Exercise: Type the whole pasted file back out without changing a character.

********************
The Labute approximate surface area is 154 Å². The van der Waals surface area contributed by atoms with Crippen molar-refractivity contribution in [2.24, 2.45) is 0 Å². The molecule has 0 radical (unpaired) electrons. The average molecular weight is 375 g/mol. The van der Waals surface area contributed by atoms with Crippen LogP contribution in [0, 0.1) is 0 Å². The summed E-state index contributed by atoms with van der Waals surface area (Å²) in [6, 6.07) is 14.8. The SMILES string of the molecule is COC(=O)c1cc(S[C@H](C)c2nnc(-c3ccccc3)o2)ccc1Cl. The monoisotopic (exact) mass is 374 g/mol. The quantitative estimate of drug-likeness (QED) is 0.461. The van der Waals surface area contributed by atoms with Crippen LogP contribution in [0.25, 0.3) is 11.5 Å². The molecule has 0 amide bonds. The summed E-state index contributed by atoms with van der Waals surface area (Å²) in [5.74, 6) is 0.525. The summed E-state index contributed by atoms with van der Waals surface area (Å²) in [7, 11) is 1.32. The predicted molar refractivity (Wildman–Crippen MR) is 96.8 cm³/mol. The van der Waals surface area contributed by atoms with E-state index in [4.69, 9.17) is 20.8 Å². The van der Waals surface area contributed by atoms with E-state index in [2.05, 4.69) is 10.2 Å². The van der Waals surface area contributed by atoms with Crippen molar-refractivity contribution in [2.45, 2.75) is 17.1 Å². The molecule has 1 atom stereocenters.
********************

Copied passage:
The Labute approximate surface area is 154 Å². The van der Waals surface area contributed by atoms with Crippen molar-refractivity contribution in [2.24, 2.45) is 0 Å². The molecule has 0 radical (unpaired) electrons. The average molecular weight is 375 g/mol. The van der Waals surface area contributed by atoms with Crippen LogP contribution in [0, 0.1) is 0 Å². The summed E-state index contributed by atoms with van der Waals surface area (Å²) in [6, 6.07) is 14.8. The SMILES string of the molecule is COC(=O)c1cc(S[C@H](C)c2nnc(-c3ccccc3)o2)ccc1Cl. The monoisotopic (exact) mass is 374 g/mol. The quantitative estimate of drug-likeness (QED) is 0.461. The van der Waals surface area contributed by atoms with Crippen LogP contribution in [0.25, 0.3) is 11.5 Å². The molecule has 0 amide bonds. The summed E-state index contributed by atoms with van der Waals surface area (Å²) in [5.74, 6) is 0.525. The summed E-state index contributed by atoms with van der Waals surface area (Å²) in [7, 11) is 1.32. The predicted molar refractivity (Wildman–Crippen MR) is 96.8 cm³/mol. The van der Waals surface area contributed by atoms with E-state index in [4.69, 9.17) is 20.8 Å². The van der Waals surface area contributed by atoms with E-state index in [2.05, 4.69) is 10.2 Å². The van der Waals surface area contributed by atoms with Crippen molar-refractivity contribution in [2.45, 2.75) is 17.1 Å². The molecule has 1 atom stereocenters.